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Barriers to broader participation in the UK power market need to be further redu ...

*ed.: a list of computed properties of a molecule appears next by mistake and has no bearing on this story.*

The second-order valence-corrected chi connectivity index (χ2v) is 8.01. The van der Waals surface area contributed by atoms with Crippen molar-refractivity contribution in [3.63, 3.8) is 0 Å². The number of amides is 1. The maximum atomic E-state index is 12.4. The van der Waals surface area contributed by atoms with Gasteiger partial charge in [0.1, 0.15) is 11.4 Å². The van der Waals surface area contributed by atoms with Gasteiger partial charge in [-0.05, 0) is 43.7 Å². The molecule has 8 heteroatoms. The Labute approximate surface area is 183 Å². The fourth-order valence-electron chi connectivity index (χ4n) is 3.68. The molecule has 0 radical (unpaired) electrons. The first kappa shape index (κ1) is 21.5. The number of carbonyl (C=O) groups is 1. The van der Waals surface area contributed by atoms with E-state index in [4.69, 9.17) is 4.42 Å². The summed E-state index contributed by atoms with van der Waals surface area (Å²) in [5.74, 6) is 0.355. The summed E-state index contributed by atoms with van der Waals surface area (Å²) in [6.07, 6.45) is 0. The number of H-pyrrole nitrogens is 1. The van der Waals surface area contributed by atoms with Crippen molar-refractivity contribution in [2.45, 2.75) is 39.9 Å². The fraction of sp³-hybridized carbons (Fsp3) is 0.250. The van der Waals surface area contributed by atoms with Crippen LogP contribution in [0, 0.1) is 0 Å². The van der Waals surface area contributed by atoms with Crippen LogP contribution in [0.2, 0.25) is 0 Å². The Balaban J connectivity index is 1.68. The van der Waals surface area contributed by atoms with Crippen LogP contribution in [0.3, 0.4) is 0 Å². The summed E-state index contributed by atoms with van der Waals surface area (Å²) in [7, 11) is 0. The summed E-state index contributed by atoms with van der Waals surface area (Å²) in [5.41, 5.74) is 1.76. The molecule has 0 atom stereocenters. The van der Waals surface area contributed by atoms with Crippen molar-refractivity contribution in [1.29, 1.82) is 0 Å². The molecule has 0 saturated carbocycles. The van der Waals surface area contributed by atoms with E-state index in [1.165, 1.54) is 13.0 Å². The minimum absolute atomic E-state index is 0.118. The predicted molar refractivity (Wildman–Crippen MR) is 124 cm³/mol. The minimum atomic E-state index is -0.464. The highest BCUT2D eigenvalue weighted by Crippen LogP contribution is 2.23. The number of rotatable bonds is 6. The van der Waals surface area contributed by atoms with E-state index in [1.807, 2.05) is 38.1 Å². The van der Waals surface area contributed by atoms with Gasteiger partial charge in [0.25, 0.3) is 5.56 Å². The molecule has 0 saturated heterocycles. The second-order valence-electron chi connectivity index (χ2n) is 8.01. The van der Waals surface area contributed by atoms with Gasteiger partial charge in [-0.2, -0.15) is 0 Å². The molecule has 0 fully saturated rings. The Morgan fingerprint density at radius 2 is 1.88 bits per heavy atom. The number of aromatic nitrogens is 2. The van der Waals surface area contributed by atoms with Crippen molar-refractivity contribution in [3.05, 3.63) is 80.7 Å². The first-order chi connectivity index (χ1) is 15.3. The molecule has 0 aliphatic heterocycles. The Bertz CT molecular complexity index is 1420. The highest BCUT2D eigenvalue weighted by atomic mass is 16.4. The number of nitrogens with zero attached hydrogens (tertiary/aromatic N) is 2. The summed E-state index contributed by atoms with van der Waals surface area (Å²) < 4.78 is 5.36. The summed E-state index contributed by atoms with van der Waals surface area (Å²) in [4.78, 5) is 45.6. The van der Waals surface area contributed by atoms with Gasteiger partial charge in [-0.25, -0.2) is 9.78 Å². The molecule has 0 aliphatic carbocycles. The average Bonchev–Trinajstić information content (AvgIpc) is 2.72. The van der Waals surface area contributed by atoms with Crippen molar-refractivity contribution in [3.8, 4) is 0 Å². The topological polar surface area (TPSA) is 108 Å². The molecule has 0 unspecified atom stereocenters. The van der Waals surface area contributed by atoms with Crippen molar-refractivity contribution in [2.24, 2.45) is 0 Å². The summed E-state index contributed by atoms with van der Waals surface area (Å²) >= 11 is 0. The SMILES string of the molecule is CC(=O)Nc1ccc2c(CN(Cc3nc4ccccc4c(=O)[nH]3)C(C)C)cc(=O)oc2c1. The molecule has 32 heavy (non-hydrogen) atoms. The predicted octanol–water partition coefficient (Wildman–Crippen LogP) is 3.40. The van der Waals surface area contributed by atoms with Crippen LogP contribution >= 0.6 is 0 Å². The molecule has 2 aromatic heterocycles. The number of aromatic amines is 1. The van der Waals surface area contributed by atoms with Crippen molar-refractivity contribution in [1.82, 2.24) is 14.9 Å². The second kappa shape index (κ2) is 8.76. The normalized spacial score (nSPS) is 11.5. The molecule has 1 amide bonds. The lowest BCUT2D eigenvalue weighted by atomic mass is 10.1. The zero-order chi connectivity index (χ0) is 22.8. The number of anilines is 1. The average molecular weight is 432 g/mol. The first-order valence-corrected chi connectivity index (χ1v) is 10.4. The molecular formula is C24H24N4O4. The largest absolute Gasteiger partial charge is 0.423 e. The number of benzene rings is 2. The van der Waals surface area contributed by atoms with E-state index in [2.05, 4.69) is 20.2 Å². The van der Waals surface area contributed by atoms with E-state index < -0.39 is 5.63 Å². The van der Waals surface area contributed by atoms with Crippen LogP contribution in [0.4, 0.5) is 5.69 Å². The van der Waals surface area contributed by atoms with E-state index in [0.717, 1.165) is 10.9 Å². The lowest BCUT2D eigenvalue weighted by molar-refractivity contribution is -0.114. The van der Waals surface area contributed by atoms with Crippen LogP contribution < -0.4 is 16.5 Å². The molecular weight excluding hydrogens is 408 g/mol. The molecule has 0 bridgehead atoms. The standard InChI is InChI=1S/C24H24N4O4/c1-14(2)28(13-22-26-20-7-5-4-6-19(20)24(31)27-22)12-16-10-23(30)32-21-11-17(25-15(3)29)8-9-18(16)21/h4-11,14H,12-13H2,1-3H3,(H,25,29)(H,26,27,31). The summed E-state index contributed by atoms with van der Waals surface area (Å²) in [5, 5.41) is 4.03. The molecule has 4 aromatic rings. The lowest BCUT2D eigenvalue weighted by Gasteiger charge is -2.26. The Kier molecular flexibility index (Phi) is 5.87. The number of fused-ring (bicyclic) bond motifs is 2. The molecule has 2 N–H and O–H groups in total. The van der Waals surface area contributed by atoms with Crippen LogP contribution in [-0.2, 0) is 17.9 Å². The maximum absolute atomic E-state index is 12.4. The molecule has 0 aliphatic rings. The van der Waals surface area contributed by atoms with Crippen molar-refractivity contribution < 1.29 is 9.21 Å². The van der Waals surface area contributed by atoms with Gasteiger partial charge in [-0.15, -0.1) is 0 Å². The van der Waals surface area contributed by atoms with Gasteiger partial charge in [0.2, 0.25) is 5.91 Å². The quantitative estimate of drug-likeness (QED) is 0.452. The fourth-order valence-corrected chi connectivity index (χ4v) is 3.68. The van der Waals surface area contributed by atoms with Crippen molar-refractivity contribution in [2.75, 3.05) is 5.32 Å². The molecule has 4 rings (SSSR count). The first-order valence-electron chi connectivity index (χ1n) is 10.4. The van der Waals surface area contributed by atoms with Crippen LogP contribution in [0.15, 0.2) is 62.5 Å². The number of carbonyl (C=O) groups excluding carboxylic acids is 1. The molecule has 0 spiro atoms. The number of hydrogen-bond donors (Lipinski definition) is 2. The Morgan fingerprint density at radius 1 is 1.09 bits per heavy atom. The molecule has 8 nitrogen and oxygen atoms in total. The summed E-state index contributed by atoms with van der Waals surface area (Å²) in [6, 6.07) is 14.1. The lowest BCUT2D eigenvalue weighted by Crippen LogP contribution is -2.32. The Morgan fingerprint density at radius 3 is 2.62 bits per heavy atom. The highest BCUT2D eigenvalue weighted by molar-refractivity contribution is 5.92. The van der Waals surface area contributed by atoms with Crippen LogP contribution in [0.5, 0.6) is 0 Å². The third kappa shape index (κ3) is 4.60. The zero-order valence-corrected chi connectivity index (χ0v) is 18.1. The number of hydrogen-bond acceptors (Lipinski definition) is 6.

Barriers to broader participation in the UK power market need to be further reduced/eliminated if it is to maximise its competitiveness, liquidity and efficiency, according to the FOA’s Power Trading Forum (PTF). A number of specific problem areas have been identified by the Power Trading Committee (PTC) and good progress is being made in tackling them. Reference prices: The PTC has been discussing with UKPX and the energy brokers of LEBA the process of data provision and price aggregation in order to facilitate reference pricing. The FOA has also started work on a set of guidelines that the industry believes should be followed by price aggregators. These are in draft form and are currently being reviewed by market participants. Credit risk: The PTC’s Credit Risk Management Working Group has produced a first draft set of guidelines, which has been reviewed by lawyers Clifford Chance. The final draft will be circulated for review and comment to all members of the Power Trading Forum shortly. In relation to credit risk a PTC Working Party has been established to review the cost/benefit of clearing as a credit risk mitigant. Meetings have taken place with LCH.Clearnet as well as with UKPX/APX. The solution proposed by LCH.Clearnet has been the subject of a response by the Working Party. Standardised industry documentation: This is being updated. The PTC’s GTMA Working Group has produced a number of additions and revisions to the established GTMA Agreement, which has been reviewed by Denton Wilde Sapte and is now under further and final review by the Working Group before final dissemination to the members of the PTF. The Working Group has worked with ISDA on the extension of its Master Agreement to include a UK Power Annex to sit alongside its existing European gas annex to facilitate the development of a common documentary platform for the trading of power and gas. This work has been undertaken by Allen and Overy and is awaiting the outcome of the current review of the GTMA. In addition, a set of standardised terms for the trading of ROCs (renewable obligations certificates) has been developed by the PTC’s Renewables Working Group and is currently under review at Denton Wilde Sapte. The role of the Transmission System Operator: This is being reviewed following consultations with PTF and discussion with NGT. These discussions are still confidential, but improved communications and greater transparency is being sought to reassure market participants as to the exercise of NGT’s trading motivation. This is being addressed to an extent by NGT within the scope of its Balancing Services Transparency Review, the details and progress of which will be communicated via industry bodies such as the NGT’s industry Operational Forums. Regulation of power trading: The FOA has undertaken considerable work to (i) ensure that the basis for inclusion of commodity derivatives, including power derivatives, within the Markets in Financial Instruments Directive (otherwise known as ‘ISD 2’) is effective and practical; (ii) address the need for proportionate capital treatment of commodity derivatives business, particularly in the context of the forthcoming Capital Requirements Directive (‘CAD 3’) and has retained KPMG to work with it in this area for the rest of the year; and (iii) agree with the FSA the basis on which freight rate and storage/warehousing derivatives will be covered within the scope of the specialist oil and energy market participant regimes. The need for proportionate capital treatment of commodity derivatives business and specialist commodity dealers is a matter of major economic significance, firstly, to maintain the international competitiveness of EU-based commodity market participants (bearing in mind that other jurisdictions are unlikely to impose Basle Committee type requirements on their own market participants); secondly, to sustain and improve participation and liquidity on EU commodity markets; and, thirdly, to avoid undermining the underlying economics of commodity trading and risk management. Anthony Belchambers, Chief Executive of the FOA, said: ‘Liberalisation of the UK power market will become of maximum benefit to producers and consumers once it has fulfilled its potential to become a larger, more liquid and more efficient market. In the 12 months since the PTF was launched an enormous about of work has been undertaken to build the foundations of an efficient market and we expect further substantive progress during this year.’ Phil Levermore, PTC Chairman, agreed: ‘UK power markets post-deregulation remain patchy. We need to attract more participants. One way to do this is to commoditise the market more and progress on reference pricing, credit and documentation issues will help achieve this.’

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